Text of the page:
SOME HUMAN SNAKES slithered here soon after Sidney was formed in 1867 and named after railroad attorney Sidney Dillon. Union Pacific built the settlement near a military garrison, which by 1870 was moved to the south side of the tracks near the world’s longest creek, Lodgepole, and then renamed Fort Sidney. When gold was found in the Black Hills, gunslingers and railroad roughnecks made Sidney their stomping grounds before riding off 267 miles on the trail to Deadwood, S.D.

Today, the city has 21 houses of worship, but back then, it was notoriously known as Sinful Sidney, with 85 liquor establishments, joined by gambling dens and brothels. Bodies were dropping almost as fast as whiskey bottles emptied, and victims were planted in the Boot Hill Cemetery that is now a kinder and gentler tourist site, complete with mock tombstones.

The cleanup of Sinful Sidney was said to begin in 1881, when the town’s vigilante group tried to hang all the bad actors, but when the first giant thug took a half hour to hang, the town decided to simply issue a proclamation to get rid of the lawbreakers. It was J.J. McIntosh who supposedly led the charge to boot out the troublemakers. He then became Sidney’s first mayor in 1884.

That’s the story 82-year-old Kay Kahl always heard about her great-grandfather, but she admits some locals think McIntosh might have been a bad apple. She chuckled about not having a clue as to how the former railroad buffalo hunter came up with $5,000 as one of six founding investors of Sidney’s first lending establishment, American National Bank.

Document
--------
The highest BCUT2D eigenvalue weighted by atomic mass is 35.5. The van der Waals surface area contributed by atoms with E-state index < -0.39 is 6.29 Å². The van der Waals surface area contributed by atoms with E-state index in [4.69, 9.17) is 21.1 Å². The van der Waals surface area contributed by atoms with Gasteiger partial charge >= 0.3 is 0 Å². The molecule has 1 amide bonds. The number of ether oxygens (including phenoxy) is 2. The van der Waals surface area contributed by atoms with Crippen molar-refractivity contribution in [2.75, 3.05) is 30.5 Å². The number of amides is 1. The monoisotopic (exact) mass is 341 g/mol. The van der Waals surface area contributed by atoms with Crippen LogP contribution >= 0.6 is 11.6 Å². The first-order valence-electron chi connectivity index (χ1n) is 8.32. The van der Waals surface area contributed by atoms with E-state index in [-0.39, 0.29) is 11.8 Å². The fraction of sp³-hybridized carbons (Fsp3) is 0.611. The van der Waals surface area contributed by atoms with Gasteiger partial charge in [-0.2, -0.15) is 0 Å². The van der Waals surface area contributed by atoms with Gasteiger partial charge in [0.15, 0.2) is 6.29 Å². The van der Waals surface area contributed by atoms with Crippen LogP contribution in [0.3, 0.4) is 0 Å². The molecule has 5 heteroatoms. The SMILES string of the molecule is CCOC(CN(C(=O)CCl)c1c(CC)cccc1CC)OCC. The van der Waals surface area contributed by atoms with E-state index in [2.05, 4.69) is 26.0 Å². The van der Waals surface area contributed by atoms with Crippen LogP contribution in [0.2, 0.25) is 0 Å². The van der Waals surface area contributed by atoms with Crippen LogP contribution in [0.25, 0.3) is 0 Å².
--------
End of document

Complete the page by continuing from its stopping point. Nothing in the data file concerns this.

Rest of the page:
“He sometimes played poker with a gun in his lap,” she said. “I don’t know whether that was to intimidate people who were cheating or whether that was just to intimidate people, period.”

Kahl, a retired schoolteacher and mother of nine, got most of her stories from her grandmother, Rose, the maid who eloped with J.J.’s son, J.L., a prominent lawyer. Rose could talk her father-in-law into just about anything, Kahl said, including donating the high altar to St. Patrick’s Church before his passing in the 1920s.

Even Kay’s husband of six decades, Duane, has his suspicions about the mayor, but the retired farmer admits to his own devilish moments. His mother died when he was a year old, and his father let him run wild on Sidney streets until he was 12.

“We had a housekeeper, and she didn’t care where we were as long as we weren’t in the house messing it up.” he said.

One of the 84-year-old’s most fiendish stunts came on Halloween night with a couple of high school buddies, including the sheriff’s son. They found an outhouse in Gurley, loaded it into their pickup and dumped it in downtown Sidney at 10th and Illinois streets.

“That thing sat there for two days before they finally got it moved,” said Kahl, who married his wife “after a month of freedom” when he returned from the Korean War.

He grew mostly wheat and millet birdseed on his 2,200-acre farm for nearly five decades and said his biggest challenge in farming came just before permanently parking his tractor. That’s when 21 tornadoes blew across the county in 1999, including seven that twisted over the farm.

For Kay, who taught many years at rural schools and St. Patrick’s, her stormiest days came trying to raise nine children. When the tribe raised Cain, she had an exit strategy.

“There were days I’d leave home and run out and sit on the irrigation pipe in the middle of the cornfield so they couldn’t find me,” she said.